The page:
By Lore Croghan
Brooklyn Daily Eagle
The back entrance is pretty awesome, too.
This is Green-Wood Cemetery's Fort Hamilton Parkway entrance we're talking about.
Possibly you've never seen the lovely brownstone Victorian Eclectic-style Gatehouse and Gatehouse Cottage at this cemetery entrance even if you've visited the famous graveyard many times.
So we've taken photos of the two buildings — which are now on the city Landmarks Preservation Commission's calendar for designation consideration following a Feb. 23 LPC meeting.
We've also snapped fresh shots of Green-Wood Chapel, a century-old Gothic-style design by Warren & Wetmore. It is the third building that's now a candidate for city landmarking following the LPC's decision to remove the cemetery as a whole from the landmarking calendar.
The Fort Hamilton Parkway entrance is a half-hour walk from the better-known main entrance on Fifth Avenue in Greenwood Heights — not including time to stop and photograph extraordinary spots like Battle Hill and its statue of Minerva, who raises her hand to salute the Statue of Liberty in the distance.
The Fifth Avenue entrance's High Victorian-style arches are landmarked. Monk parakeets nest in their Gothic spires. Photographers flock to them along with the birds. Of course visitors gravitate to this entrance first.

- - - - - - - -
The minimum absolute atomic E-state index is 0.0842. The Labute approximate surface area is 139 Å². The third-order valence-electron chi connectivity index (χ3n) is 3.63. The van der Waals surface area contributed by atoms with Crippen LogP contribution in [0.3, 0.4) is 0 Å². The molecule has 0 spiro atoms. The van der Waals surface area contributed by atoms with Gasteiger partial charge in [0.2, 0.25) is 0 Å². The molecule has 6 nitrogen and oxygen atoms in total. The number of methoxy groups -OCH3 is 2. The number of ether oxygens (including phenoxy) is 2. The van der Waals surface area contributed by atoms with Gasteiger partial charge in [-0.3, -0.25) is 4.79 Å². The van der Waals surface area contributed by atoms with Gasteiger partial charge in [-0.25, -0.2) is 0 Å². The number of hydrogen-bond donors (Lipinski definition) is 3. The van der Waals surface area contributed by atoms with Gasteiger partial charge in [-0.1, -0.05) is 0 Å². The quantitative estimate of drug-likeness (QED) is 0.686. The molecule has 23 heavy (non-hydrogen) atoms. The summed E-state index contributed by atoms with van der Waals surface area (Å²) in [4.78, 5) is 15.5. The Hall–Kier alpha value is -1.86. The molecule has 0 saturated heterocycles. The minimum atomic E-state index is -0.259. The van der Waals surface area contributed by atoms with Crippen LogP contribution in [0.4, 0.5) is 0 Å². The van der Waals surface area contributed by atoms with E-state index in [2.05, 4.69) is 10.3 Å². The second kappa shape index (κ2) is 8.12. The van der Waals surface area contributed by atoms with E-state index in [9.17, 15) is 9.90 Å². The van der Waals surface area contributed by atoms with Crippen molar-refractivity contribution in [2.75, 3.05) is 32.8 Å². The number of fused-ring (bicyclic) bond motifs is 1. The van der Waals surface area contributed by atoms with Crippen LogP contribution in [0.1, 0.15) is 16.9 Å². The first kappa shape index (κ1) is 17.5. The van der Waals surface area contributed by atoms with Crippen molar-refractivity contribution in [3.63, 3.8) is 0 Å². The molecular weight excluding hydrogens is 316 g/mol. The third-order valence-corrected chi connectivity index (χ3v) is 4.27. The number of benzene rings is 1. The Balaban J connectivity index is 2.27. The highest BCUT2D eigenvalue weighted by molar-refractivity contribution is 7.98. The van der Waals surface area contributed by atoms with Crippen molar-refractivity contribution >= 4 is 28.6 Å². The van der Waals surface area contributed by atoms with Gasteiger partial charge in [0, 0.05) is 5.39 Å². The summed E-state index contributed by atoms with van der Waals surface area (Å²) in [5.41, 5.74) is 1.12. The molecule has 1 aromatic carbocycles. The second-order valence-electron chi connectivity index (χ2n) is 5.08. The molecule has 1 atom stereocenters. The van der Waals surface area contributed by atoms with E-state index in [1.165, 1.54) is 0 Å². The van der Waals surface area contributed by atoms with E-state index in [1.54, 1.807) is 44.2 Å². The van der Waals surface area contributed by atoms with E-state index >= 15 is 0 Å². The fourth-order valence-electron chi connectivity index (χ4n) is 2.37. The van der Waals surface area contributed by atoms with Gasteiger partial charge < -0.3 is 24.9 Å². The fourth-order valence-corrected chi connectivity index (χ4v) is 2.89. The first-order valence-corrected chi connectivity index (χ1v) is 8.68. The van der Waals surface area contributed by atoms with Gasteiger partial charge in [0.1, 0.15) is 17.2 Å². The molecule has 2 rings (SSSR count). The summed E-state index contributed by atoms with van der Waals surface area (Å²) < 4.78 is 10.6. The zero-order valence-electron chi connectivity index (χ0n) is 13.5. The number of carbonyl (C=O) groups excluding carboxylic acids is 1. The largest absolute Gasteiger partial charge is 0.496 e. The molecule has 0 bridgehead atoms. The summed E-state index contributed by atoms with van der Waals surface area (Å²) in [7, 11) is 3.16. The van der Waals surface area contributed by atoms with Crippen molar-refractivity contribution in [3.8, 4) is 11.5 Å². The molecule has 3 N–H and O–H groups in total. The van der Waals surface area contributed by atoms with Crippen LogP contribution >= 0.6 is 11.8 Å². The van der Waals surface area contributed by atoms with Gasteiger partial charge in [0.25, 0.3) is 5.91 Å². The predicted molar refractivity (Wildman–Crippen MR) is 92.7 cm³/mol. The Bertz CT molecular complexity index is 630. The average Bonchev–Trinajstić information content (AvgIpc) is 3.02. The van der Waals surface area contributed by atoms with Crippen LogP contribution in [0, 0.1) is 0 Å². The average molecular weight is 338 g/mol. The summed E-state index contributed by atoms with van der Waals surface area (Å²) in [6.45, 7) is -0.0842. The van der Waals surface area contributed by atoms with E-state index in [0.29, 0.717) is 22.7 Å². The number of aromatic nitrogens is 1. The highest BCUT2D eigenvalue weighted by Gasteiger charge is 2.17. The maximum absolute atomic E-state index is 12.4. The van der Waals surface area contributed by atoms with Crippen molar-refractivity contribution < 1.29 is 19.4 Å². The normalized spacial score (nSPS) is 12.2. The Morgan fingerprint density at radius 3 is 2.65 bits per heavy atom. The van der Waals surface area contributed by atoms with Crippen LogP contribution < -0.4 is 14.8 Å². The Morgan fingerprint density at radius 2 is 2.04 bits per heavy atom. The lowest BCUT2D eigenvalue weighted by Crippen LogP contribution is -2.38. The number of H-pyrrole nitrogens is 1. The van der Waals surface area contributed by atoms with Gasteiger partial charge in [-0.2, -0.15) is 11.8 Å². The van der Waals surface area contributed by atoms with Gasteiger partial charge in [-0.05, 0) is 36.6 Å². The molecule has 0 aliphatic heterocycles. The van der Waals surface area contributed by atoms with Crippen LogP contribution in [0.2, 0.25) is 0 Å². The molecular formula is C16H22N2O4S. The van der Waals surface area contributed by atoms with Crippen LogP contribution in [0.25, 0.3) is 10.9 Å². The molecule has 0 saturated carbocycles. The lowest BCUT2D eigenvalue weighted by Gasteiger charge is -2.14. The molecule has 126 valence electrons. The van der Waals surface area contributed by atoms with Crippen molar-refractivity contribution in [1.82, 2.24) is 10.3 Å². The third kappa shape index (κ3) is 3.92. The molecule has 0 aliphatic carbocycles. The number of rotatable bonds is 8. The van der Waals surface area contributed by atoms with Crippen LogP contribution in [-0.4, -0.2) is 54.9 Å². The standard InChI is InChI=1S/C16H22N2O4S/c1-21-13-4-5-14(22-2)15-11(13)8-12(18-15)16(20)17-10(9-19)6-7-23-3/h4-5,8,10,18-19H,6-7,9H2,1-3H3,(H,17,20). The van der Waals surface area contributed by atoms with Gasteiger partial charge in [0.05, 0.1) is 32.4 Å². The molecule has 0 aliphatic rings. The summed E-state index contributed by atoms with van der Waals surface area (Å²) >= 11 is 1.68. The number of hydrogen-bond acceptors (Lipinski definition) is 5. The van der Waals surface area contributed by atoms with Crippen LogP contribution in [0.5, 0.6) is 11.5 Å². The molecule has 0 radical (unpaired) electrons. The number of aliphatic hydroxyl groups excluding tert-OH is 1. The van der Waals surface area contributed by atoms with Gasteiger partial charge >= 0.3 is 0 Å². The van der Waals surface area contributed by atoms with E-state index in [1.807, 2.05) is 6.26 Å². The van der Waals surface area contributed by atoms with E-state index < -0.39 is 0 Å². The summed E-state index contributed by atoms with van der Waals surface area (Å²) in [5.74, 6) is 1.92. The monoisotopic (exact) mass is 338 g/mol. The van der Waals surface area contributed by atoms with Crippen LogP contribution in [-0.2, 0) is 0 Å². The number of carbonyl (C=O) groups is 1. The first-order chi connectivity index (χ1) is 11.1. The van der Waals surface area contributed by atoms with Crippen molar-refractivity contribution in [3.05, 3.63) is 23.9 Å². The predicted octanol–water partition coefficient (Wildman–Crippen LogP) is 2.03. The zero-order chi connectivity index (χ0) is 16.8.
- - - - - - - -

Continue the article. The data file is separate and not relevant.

Nevertheless, the recently renovated Fort Hamilton Parkway Gatehouse and Gatehouse Cottage, designed by Richard Mitchell Upjohn, are charming.
Green-Wood officials opposed the landmarking of the full 478-acre cemetery, which was founded in 1838. It had been on the LPC calendar since 1981.
But they will support the landmarking of the chapel and the Fort Hamilton Parkway entrance buildings, the Brooklyn Eagle has learned.
“These were the structures that Green-Wood and LPC staff mutually agreed upon,” Richard Moylan, Green-Wood's president, told the Eagle via email.
A Green-Wood vice president who lived in the Gatehouse recently retired and moved out. Green-Wood hasn't decided what to do with it but is reviewing various options, “including turning it into a horticulture center or for use as an artist-in-residence program,” Moylan said.
There are public restrooms in the Cottage, and storage space that might be included in the Gatehouse development or used as a “small exhibition space,” he added.